Creating this map gives me a tool to understand the British tactical situation in Philadelphia during the occupation. It shows that they expected a land attack from the North, or at least felt that was the most vulnerable part of the city. It also shows they primarily relied on the Schuylkill River for their western defense, and the Delaware for their southern and eastern defenses. All of this makes sense, as both rivers would make formidable barriers to attack if defended properly, while the north would be vulnerable without entrenchments. The coastal defenses, consisting of a few cannon mounted in batteries, shows they expected nothing more than a harassing force from the river, incapable of serious threat, which is a fair assessment of the American navy at the time. Combined with other sources, this could be used as anything from a study of British tactics to a study of the role of terrain in warfare to even showing what parts of Philadelphia were considered important to defend.
One problem I had with creating this map was my source. I used a list of Philadelphia defenses provided by the American Forts Network. While their website does have a bibliography, I did not check their sources for myself. I would not be comfortable using this map in my work until I got to examine the original sources myself. I also had trouble with some of the street names for streets that have changed or no longer exist, so I used the David Rumsey map collection to cross-reference everything with an old map of Philadelphia overlayed on a current map to place my points. Also, four of the redoubts were listed as having an unknown location, which could affect my analysis if they were placed to the west or south, for example.
As a sidenote, one random feature of Google Maps that I like is the ability to import custom icons, which can be easily made in GIMP for example. This may be mostly a cosmetic feature, and not really affect my analysis, but they seem to fit my map so much better than the standard Google pinpoint.
You can view my map here
And here is the list of defenses I used
My project will be to create an Omeka exhibit on 18th century firearms in America. Most museums that display firearms are either art or war museums, and they typically display only ornate, elite, or military firearms. However, my exhibit will primarily focus on civilian ownership and uses of firearms rather than military. It will also focus on commonplace, average firearms instead of those that are ornate and elite. My exhibit will cover diverse firearms including the fowlers and fusils, muskets, and rifles that everyday Americans would have used. It will provide interpretation for each of them, as well as emphasizing their civilian and everyday uses. My hope is that my exhibit will broaden its visitor’s understanding of just how common firearms were in early America, and show that they had many everyday uses beyond warfare. Hopefully this will also educate visitors to some differences between 18th century civilian and military weapons and provide useful historical context for current firearm-related issues such as gun control.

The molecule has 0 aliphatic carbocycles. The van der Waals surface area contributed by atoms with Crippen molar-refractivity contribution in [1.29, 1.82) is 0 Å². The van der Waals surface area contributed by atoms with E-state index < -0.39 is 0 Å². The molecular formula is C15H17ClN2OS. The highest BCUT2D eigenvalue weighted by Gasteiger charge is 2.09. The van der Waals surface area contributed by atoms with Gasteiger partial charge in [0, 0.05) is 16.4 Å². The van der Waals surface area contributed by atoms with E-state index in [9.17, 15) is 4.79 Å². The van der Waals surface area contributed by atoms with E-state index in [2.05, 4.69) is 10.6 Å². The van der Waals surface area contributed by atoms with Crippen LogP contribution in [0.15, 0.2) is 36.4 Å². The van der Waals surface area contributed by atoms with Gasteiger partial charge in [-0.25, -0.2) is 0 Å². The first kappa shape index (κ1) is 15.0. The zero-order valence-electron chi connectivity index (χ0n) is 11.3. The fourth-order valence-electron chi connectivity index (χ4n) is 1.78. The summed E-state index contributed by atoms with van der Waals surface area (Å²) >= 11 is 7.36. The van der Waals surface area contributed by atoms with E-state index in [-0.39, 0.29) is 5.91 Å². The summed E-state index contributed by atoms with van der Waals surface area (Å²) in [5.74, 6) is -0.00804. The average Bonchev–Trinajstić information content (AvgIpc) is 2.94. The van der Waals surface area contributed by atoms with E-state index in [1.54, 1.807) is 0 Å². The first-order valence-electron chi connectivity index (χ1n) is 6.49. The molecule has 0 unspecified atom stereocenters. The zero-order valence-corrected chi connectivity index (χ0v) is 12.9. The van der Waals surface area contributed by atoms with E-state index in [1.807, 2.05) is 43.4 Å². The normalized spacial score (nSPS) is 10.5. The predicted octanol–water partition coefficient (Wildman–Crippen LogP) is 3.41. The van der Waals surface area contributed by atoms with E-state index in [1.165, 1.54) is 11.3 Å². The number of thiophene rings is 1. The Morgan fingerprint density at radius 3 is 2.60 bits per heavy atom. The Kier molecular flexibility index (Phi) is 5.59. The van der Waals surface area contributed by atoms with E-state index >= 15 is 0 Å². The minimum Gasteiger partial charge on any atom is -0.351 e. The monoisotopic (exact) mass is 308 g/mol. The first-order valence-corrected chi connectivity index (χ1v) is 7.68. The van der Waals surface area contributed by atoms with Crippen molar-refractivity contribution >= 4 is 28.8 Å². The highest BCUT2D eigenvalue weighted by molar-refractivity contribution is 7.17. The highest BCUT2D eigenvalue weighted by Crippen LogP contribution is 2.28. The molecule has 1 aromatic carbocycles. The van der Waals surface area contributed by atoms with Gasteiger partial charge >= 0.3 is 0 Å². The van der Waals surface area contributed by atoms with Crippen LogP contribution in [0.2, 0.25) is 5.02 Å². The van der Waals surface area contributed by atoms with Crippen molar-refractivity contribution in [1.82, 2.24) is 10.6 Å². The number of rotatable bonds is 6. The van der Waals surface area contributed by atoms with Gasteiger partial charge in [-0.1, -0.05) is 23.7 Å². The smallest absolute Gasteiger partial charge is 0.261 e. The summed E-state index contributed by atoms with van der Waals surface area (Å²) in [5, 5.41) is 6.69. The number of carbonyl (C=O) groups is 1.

Digital tools such as Omeka are ideal to explore this subject for several reasons. First, Omeka is suited to this project because it is built for museums and centered around objects. Also, mounting an actual exhibit in a museum may be a better way to go about this project at least for visitors who could access the museum. However, mainline history museums are often reluctant to display firearms. Art museums that do display firearms are primarily concerned about displaying them as art, while history museums which display them are typically military or war museums who obviously display them in the context of war. It is much less risky to create an online exhibit with firearms than a physical one, and if such an exhibit was successful, it might prompt mainline history museums to consider a similar physical exhibit. Also, a digital exhibit can reach much bigger audiences since it is much more accessible.
The commonality and civilian uses of firearms in the 18th century is well established in traditional research. Detailed probate inventory analysis even suggests they were as commonly owned as books of any kind, and more commonly owned than chairs or Bibles. However, public audiences are likely not aware of this body of research, and this exhibit would be one way to make this research public.
My intended audience is adult Americans who have little previous exposure to 18th century firearms. This means I will have to keep my discussion of firearms in general terms instead of using the jargon that gun collectors and aficionados would use. My audience also includes those from both sides of the current gun debate. I will need to bear in mind that this is a very volatile issue so I avoid upsetting my audience and causing them to learn nothing from my exhibit.
I got drawn into using Google Ngrams for my data visualization, and unfortunately found it to be a much less powerful and versatile tool than I would like.
It all started when I was messing around in Ngrams with various terms for weapons. Did writers use concrete terms like flintlock or rimfire, less concrete terms like musket, pistol or rifle, or very vague terms such as gun? I decided I wanted to expand this investigation with a better tool but still using Google’s corpus, when I got stuck.